In the critical area of English language proficiency, New York City Board of Education data indicated that in 1964 there were almost 89,000 or 8.4 percent of the total student population in the C through F grade scale for rating pupils’ ability to speak English. The vast majority of these students were Puerto Rican (Schepers, 1978).   A 1967 standardized reading test for fifth graders showed that in schools with predominantly Puerto Rican and Black students, fewer than 25 percent were reading at grade level. When United Bronx Parents investigated further, they found that the fifth graders with the lowest reading scores attended the most overcrowded schools with the most inexperienced teachers (UBP, Would you like to know…???, n.d.).

While some described the school system’s reception of its Puerto Rican students as one of benign neglect, others described it in much harsher terms, as one “that has historically been involved in the aggressive destruction of our young people” (Caballero, 2000, p. 204). Many analysts as well as educational observers and historians have denied the existence of “northern” forms of racism and prejudice endemic to the school structure and fabric of teacher-pupil relations (Santiago, 1986). But the raw data as well as anecdotal evidence depict a different picture. They suggest that race, social class and other social structural factors shaped the school system’s reception to the increased presence of Puerto Rican students (Santiago, 1986).

Because of racial discrimination, the upward mobility through education that benefited earlier white immigrant groups, such as Irish and Jews, was not available to Puerto Rican New Yorkers. Additionally, the language factor distinguished the educational experience of the Puerto Ricans. The experience of Jorge Rámos, who arrived to New York City from Puerto Rico in the 1940’s at age 10, was not untypical. When he could not answer questions put to him in English by a teacher, he was placed in “the class for retards.” As he recognized that he was in a class with children with mental disabilities, which he did not possess, and indignant at his mislabeling, he dropped out of school for good soon after (Personal communication, Nimia Rámos, October 19, 2013).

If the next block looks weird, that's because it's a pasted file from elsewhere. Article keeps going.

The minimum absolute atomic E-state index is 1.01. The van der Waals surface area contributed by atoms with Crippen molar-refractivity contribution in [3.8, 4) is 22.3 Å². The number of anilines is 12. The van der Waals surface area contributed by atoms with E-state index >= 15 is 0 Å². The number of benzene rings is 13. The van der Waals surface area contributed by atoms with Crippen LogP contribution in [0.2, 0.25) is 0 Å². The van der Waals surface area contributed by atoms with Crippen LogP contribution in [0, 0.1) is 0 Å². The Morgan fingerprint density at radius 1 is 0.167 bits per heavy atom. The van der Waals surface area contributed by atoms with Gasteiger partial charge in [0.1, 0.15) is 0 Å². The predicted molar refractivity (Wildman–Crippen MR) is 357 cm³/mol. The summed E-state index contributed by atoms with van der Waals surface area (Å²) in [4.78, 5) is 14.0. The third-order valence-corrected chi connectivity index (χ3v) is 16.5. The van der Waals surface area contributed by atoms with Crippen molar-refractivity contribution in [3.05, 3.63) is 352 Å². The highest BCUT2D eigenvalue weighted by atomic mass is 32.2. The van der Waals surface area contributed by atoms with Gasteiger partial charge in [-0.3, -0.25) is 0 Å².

Hernán Lafontaine, the founding principal of P.S. 25, the first public Spanish-English bilingual elementary school in New York City, recounted his own experience in Junior High School 171M in East Harlem in the 1940s:

As part of the standard curriculum, one of our Group Guidance classes in the ninth grade was dedicated to planning for high school. During this session our teacher, the guidance counselor, was quite direct in telling us there was no point in any of us applying for the special admission high schools: – Stuyvesant, Brooklyn Technical and Bronx H.S. of Science – because no student from our Patrick Henry J.H.S. 171 M (between 103rd and 104th Streets and 5th and Madison Avenues) had ever passed the admission exam. He wanted to save us the disappointment! He strongly recommended that we apply for several vocational schools including H.S. of Aviation Trades because it was nearby on 96th Street.